Sick of searching for your ideal job? Want recruiters to reach out to you instead? Here’s what you can do to increase your chances of being headhunted.
1) Remember: It’s just as important in the back office
In the past it was much easier to catch a recruiter’s eye if you had a high-profile role in the front office and were referred thanks to your strong performance, says David Rolleston, managing director, Melbourne, Charterhouse Partnership. “If you worked behind the scenes on special projects, or in the back office, your name was much harder to find.”
The internet has changed all this. Back and middle-office candidates must be just as clued up about headhunting as their revenue-generating colleagues.
2) Google yourself
Before you do anything else, put yourself in the shoes of a headhunter who’s trying to find you on the net. “A great way to start is checking your online profile by googling yourself,” says Rolleston. If you can’t find yourself or the results are patchy, you have some work to do.
3) Build your online profile
Headhunters are increasingly using professional networking sites during their search process, says Frank Fucile, partner, Alex Kaar. “Having up-to-date and meaningful profiles can raise your chances of being headhunted for confidential searches.”
4) Show off your achievements
Like your CV, your online profile should not just be a boring list of your job titles and tasks. Make sure you include details about projects and achievements, while avoiding disclosing confidential information, says Brendon Booth, director, pb Human Capital.
5) Use updating as a subtle reminder
It helps to update your profile on professional networking sites fairly regularly because each time you do, your whole network is alerted, says Booth. Just be careful not to state explicitly that you’re currently looking for a new position.
6) Open up
Recruiters get frustrated by potential candidates who keep their profiles hidden. “Also make sure that your profile is open to receiving communication, otherwise all that effort will go to waste. Link to as many industry people as you can,” adds Booth.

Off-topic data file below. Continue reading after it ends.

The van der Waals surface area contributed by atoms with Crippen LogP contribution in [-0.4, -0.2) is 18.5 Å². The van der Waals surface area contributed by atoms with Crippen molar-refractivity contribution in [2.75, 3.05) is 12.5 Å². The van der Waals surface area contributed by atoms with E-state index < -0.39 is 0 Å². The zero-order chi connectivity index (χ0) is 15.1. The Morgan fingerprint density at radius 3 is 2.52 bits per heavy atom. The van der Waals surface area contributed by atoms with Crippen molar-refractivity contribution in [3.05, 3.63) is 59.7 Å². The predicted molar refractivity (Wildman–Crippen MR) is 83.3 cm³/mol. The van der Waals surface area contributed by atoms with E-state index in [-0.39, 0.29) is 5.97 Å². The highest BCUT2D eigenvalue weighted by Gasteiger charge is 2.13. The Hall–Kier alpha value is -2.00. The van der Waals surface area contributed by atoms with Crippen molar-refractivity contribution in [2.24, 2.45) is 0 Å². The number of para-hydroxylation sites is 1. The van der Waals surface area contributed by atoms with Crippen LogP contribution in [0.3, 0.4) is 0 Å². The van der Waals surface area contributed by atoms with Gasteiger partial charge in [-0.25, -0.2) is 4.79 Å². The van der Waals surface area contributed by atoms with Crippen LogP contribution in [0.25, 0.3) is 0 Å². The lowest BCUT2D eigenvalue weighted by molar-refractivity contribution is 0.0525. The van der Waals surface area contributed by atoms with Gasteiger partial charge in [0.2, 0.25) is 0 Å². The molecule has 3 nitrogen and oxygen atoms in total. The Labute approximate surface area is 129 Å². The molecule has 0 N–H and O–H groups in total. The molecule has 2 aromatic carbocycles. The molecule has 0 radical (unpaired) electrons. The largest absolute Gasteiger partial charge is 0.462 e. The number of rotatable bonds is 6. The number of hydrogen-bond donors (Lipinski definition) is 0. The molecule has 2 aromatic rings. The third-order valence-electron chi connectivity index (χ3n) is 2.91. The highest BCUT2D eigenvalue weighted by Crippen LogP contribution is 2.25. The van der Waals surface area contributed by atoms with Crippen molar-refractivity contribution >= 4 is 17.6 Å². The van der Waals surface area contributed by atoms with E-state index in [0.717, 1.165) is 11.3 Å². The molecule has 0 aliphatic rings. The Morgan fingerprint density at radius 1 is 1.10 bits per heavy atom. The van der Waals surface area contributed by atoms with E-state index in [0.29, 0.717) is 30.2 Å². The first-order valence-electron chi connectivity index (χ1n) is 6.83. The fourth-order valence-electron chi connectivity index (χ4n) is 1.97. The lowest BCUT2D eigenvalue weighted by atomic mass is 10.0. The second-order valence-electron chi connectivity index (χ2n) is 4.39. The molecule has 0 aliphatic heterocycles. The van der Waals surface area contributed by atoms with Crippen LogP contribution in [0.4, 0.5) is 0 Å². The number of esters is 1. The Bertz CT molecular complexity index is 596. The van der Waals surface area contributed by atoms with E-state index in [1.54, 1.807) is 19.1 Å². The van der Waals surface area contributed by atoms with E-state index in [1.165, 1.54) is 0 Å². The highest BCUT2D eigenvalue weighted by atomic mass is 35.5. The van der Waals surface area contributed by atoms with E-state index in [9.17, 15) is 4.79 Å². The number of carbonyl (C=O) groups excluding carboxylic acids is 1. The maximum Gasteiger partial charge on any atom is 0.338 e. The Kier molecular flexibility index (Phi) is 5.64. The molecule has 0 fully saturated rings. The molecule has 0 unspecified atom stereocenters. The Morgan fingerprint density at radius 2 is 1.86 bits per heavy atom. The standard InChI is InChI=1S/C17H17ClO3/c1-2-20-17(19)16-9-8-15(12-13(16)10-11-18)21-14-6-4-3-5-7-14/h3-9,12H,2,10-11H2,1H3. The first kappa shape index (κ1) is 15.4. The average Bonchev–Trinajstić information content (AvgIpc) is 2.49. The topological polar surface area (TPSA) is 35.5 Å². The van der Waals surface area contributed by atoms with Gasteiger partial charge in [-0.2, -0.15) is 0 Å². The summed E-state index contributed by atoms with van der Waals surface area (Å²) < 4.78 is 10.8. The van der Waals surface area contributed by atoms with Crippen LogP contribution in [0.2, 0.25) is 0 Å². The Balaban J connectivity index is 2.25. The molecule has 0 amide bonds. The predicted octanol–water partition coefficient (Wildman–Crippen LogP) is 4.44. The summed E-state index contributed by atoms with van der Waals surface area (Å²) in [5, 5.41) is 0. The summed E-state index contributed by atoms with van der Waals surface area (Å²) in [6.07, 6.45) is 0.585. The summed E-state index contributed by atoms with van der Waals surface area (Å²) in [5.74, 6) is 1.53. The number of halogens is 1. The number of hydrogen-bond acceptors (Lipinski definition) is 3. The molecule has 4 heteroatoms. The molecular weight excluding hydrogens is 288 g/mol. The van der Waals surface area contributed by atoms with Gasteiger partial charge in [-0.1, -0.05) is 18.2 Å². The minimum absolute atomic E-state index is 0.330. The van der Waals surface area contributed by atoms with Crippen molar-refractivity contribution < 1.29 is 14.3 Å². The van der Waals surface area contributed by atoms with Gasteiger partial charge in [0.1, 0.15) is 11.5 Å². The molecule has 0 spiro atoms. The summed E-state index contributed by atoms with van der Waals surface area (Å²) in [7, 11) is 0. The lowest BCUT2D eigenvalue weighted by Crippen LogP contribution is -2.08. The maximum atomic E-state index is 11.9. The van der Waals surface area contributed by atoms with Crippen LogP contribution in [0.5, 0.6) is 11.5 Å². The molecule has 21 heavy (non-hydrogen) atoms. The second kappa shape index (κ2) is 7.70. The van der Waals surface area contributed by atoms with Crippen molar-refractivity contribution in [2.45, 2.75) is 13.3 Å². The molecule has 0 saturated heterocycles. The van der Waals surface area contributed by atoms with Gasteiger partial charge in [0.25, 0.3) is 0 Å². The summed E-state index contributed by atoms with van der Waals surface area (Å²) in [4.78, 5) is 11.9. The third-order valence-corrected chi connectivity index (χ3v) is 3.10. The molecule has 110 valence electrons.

7) Become a groupie
Don’t just have an online profile, join online groups and actively comment and start discussions within them, says Rolleston. Huw Thomas, director, Thomas Frost Executive, adds: “If you want to work in leveraged finance and have a transferable skill set, but haven’t actually worked in leveraged finance, join LCD leveraged loan group etc.”
8) Get more media savvy
Proactively write commentaries in the media on topics where you have a right to call yourself an ‘expert’. “You’d be amazed at how often expert comments are sought after,” says Booth.
9) Network, even if you hate it
Booth adds: “You know all those networking functions that you thought only the brown-nosers attended and that you were too busy for? And then notice how those brown-nosers seem to get promoted ahead of you? Enough said.”
10) Use your alumni allies
Attend your high school and university Alumni meetings. “There are dozens of formal and informal networking groups specifically for banking and finance professionals and there will be one or two key people at each event worth talking to,” says Booth.
11) Make it easy for colleagues to find and refer you
“If you have a corporate intranet site that enables you to categorise skills, past careers, and contact details, you might want to make sure yours are up to date and easy to find for your colleagues,” recommends one headhunter, who ask not to be named.
12) Register with two or three good recruiters
Being on the books of headhunters will of course greatly increase the chances that they’ll come to you when they get a new mandate. “Candidates who remain open to having career discussions, even when not active in the market, are more likely to form healthy relationships with headhunters and hence always be front of mind when opportunities arise,” says Fucile
But don’t spread yourself too thin. It’s advisable to only register with two or three firms and to choose headhunters who are experts in your job function. “Make the time to meet them. At worst, it’s a cup of coffee with someone who makes you pay. At best, it’s someone who is plugged into the very market you want to access and who can assist on a longer-term basis,” says Thomas.